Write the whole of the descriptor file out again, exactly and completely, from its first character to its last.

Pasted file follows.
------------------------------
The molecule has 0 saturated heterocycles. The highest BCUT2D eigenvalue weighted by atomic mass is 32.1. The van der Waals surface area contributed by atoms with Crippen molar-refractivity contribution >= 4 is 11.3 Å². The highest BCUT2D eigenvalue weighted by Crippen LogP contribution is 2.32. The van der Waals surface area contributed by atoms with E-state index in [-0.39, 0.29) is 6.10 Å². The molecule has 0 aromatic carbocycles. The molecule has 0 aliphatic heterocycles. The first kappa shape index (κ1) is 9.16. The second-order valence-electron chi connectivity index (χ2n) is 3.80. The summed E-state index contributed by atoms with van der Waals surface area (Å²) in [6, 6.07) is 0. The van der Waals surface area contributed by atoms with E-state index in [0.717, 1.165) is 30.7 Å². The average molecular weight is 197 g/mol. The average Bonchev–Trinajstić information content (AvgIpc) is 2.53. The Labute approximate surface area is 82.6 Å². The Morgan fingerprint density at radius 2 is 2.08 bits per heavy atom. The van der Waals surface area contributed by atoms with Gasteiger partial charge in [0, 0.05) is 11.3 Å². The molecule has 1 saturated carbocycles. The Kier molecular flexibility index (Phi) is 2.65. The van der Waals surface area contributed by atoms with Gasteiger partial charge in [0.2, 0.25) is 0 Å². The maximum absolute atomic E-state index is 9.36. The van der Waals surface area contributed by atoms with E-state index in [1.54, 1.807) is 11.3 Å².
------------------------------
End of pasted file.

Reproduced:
The molecule has 0 saturated heterocycles. The highest BCUT2D eigenvalue weighted by atomic mass is 32.1. The van der Waals surface area contributed by atoms with Crippen molar-refractivity contribution >= 4 is 11.3 Å². The highest BCUT2D eigenvalue weighted by Crippen LogP contribution is 2.32. The van der Waals surface area contributed by atoms with E-state index in [-0.39, 0.29) is 6.10 Å². The molecule has 0 aromatic carbocycles. The molecule has 0 aliphatic heterocycles. The first kappa shape index (κ1) is 9.16. The second-order valence-electron chi connectivity index (χ2n) is 3.80. The summed E-state index contributed by atoms with van der Waals surface area (Å²) in [6, 6.07) is 0. The van der Waals surface area contributed by atoms with E-state index in [0.717, 1.165) is 30.7 Å². The average molecular weight is 197 g/mol. The average Bonchev–Trinajstić information content (AvgIpc) is 2.53. The Labute approximate surface area is 82.6 Å². The Morgan fingerprint density at radius 2 is 2.08 bits per heavy atom. The van der Waals surface area contributed by atoms with Gasteiger partial charge in [0, 0.05) is 11.3 Å². The molecule has 1 saturated carbocycles. The Kier molecular flexibility index (Phi) is 2.65. The van der Waals surface area contributed by atoms with Gasteiger partial charge in [0.2, 0.25) is 0 Å². The maximum absolute atomic E-state index is 9.36. The van der Waals surface area contributed by atoms with E-state index in [1.54, 1.807) is 11.3 Å².